So much for making a positive impression on the new boss.
Paul Fenton’s first game as the Wild’s general manager on Thursday night was reminiscent of so many of the games his predecessor, Chuck Fletcher, was forced to endure in recent years. The Wild came out with some spark in their 4-1 loss at Colorado, then quickly transitioned to being disinterested and uninspired before, as they’ve done so many times before, putting on a furious rally in the third period.
This might have been Game 1 of an 82-game season, but it was truly remarkable to watch a team with a player full of rosters on notice again picking and choosing when to exert themselves. It was as if the Wild were being careful to follow a script they have appeared content not to stray from for so many years.
This was true down to the postgame quotes.
“They came pretty hard there, they ripped it up, and we were almost in survival mode,” said winger Charlie Coyle, who played on the ineffective third line with Jordan Greenway and Joel Eriksson Ek, “We’d chip it out, chip it out and we wouldn’t have that speed to support and they’d come right back and do it all over again. That’s not the way to play.”
Zach Parise, who gave the Wild a 1-0 lead in the first period, also criticized the effort. “Up until we had a little decent push at the end we didn’t do nearly enough to generate offense,” he said. “It was reflected on the scoreboard and on the shots. … Our power play actually moved it around well and had some really good opportunities, but 5-on-5 just not enough to create offense for us.”
Does this all sound familiar? It should. Go back to any number of postgame stories on the Wild in recent seasons and you’re likely to find nearly the exact same quotes.
A few critical tweets about the Wild’s effort on Thursday night were not received kindly by those with short memories who evidently believe a good-marketing slogan should be enough to ignore the actual on-ice product. What the Wild failed to realize on Thursday was even if this wasn’t their ice, they should still play with some pride.
There was little of that deep in the first period and throughout the second. The Wild was outshot 14-5 through the first 20 minutes and 32-13 through the second period. There was a point in the middle period when it appeared as if the fast-skating Avs were playing against a collection of old-timers. The Avalanche looked that good and the Wild appeared to be that slow.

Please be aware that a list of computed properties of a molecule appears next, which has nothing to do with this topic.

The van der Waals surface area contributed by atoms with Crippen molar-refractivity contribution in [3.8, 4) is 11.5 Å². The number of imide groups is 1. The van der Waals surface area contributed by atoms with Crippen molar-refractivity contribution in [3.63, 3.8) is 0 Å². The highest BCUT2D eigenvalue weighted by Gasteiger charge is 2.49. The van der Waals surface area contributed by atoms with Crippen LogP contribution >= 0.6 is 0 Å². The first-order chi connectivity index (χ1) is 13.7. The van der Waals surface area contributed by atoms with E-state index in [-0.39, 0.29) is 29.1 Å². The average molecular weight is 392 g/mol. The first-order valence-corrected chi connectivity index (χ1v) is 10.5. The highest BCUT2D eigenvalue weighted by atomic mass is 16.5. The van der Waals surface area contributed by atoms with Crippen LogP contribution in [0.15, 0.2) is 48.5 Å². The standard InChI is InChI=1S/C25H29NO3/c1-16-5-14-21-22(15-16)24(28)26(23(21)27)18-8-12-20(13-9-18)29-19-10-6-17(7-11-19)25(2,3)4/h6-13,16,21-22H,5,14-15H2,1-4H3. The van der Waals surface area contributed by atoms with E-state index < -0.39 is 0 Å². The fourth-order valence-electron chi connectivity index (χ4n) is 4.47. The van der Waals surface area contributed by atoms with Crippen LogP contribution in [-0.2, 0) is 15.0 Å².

But then, as seems to be the case far too often, the Wild got their wakeup call and began skating in the third. Only trailing 2-1, they had numerous opportunities to tie the score and looked like a completely different group. It was unclear if the Avalanche had dropped into a prevent defense, the Wild had simply decided to try or it was a combination of both.
“When we had a sense of urgency in the third period, we were the quicker team,” said Wild coach Bruce Boudreau, who made line changes in the third period that seemed to get the attention of his team. “When you’re standing around watching plays and you’re not moving your legs, you’re in trouble. I thought in the first two periods why there was a great shot discrepancy was because we were standing around and watching. In the third period, when we were being proactive and going after them, we were coming up with pucks and getting good opportunities. We just couldn’t hit the net.”
So what’s on the next page of the script? I’m confident it calls for a 6-2 victory over the Vegas Golden Knights on Saturday night in the Wild’s home opener. This game will be filled with grit, desire, heart (insert a few more cliches) and 60 minutes of effort. The Wild’s new goal song will play on repeat, the crowd will be standing and Fenton will look down from the GM’s booth with a smile on his face.
Don’t be fooled.
This is how the Wild go about their business.
Some advice for Fenton: Be sure to enjoy the moment because soon thereafter your team is sure to return to its apathetic ways.